276860 Operational Planning in Residential Microcogeneration Energy Production Networks

Tuesday, October 30, 2012: 1:58 PM
326 (Convention Center )
Georgios M. Kopanos, Chemical Engineering Department, Imperial College London, Centre for Process Systems Engineering, London, United Kingdom, Michael C. Georgiadis, Department of Chemical Engineering, Aristotle University of Thessaloniki, Thessaloniki, Greece and Efstratios N. Pistikopoulos, Chemical Engineering Department, Imperial College London, Centre for Process Systems Engineering, London, United Kingdom

Nowadays, it is evident that the classical Energy Supply Chain (ESC) is rapidly changing to an energy-efficient and low-carbon energy market economy by moving towards more decentralized energy production. There is clearly a distributed energy generation option which could play a vital role within the development of sustainable future energy systems, the energy microgeneration.  Specifically, the most promising microgeneration technology involves the cogeneration (i.e., combined generation) of electrical energy and heat in small-scale energy generation units that can be directly embedded in the buildings wherein the heat and electricity are to be used; also known as microcogeneration (Pehnt et al., 2006).

Indeed, the domestic sector constitutes a key consumer of both electricity and heat, and could benefit from consolidation to meet these demands via micro Combined Heat and Power (microCHP) generators (Hawkes et al., 2006). Today, the principal microCHP technologies are based on Stirling engines or fuel cells. Stirling engines are already available in the market in competitive prices, while fuel cells constitute a still- experimental technology that features high initial capital costs.  Also, there are financial incentives (such as the Feed-In-Tariff support scheme introduced by the UK Government) initiated by many countries in an attempt to encourage the uptake of small-scale microgeneration technologies.

ESCs based on microgeneration have been recently emerged, and they are expected tp grow rapidly. In this new energy environment, the electrical grid (macrogrid) is seen not as a primary power supplier but instead as a back-up of the microgeneration ESC network network. A residential energy microgrid (i.e., a microgeneration ESC) could be formed by connecting several domestic microCHP systems. Importantly, by constructing such a microgrid while integrating various energy alternatives in a residential scale, residents can trade and consume the power flexibly (and more efficiently) with each other. Noticeably, the planning and the overall management of microCHP-based ESC networks result into highly sophisticated decision making problems.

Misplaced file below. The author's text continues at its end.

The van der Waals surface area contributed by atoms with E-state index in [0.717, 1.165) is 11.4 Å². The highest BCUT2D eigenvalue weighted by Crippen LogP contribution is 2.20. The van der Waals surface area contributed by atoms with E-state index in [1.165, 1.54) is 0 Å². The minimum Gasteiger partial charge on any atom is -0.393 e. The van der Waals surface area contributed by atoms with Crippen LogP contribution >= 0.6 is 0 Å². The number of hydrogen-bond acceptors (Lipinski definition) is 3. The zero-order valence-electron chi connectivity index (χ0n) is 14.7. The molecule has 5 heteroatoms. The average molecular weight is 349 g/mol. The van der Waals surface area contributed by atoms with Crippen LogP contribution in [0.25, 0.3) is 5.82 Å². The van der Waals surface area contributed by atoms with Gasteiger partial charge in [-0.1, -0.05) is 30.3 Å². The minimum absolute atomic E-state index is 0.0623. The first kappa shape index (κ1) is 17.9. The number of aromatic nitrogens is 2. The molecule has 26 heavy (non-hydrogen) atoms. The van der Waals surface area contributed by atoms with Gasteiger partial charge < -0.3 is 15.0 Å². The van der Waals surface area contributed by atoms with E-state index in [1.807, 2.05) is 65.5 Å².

In this work, a mathematical programming framework has been developed for the operational planning of such ESC networks. The minimization of total costs (including microgeneration system's startup and operating costs as well as electricity production revenue, sales, and purchases), under full heat demand satisfaction, constitutes the objective function. Additionally, an alternative microgrid structure that allows the heat interchange within subgroups of the overall microgrid is proposed, and the initial mathematical programming formulation is extended to deal with this new aspect. Afterwards, a number of real-world size case studies, using real data provided from the UK Energy Research Centre, have been solved by the proposed approaches so as to shed light on the potential benefits of the residential microgeneration ESC networks suggested in this study. Finally, some concluding remarks are drawn and potential future research directions are identified.

Acknowledgments

The authors acknowledge the financial support from the Engineering and Physical Sciences Research Council (EPSRC) under the research project EP/G059071/1. Financial support from the European Union's Seventh Programme managed by REA-Research Executive Agency http://ec/europa.eu/rea (FP7/2007-2013) under grant agreement PIRSES-GA-2011-294987 (ESE project) is also gratefully acknowledged.

References

Hawkes, A. D., Aguiar, P., Hernandez-Aramburo, C. A., Leach, M. A., Brandon, N. P., Green, T. C., Adjiman, C. S., 2006. Techno-economic modelling of a solid oxide fuel cell stack for micro combined heat and power. Journal of Power Sources 156 (2), 321-333.

Pehnt, M., Cames, M., Fischer, C., Praetorius, B., Schneider, L., Schumacher, K., Voβ, J., 2006. Micro Cogeneration: Towards Decentralized Energy Systems.Springer, Berlin, Heidelberg, Germany.

UK Department of Energy & Climate Change, June 2011. Microgeneration strategy.

UK Energy Research Centre Energy Data Centre (UKERC-EDC), 2008. Milton Keynes Energy Park Dwellings 1990 dataset.


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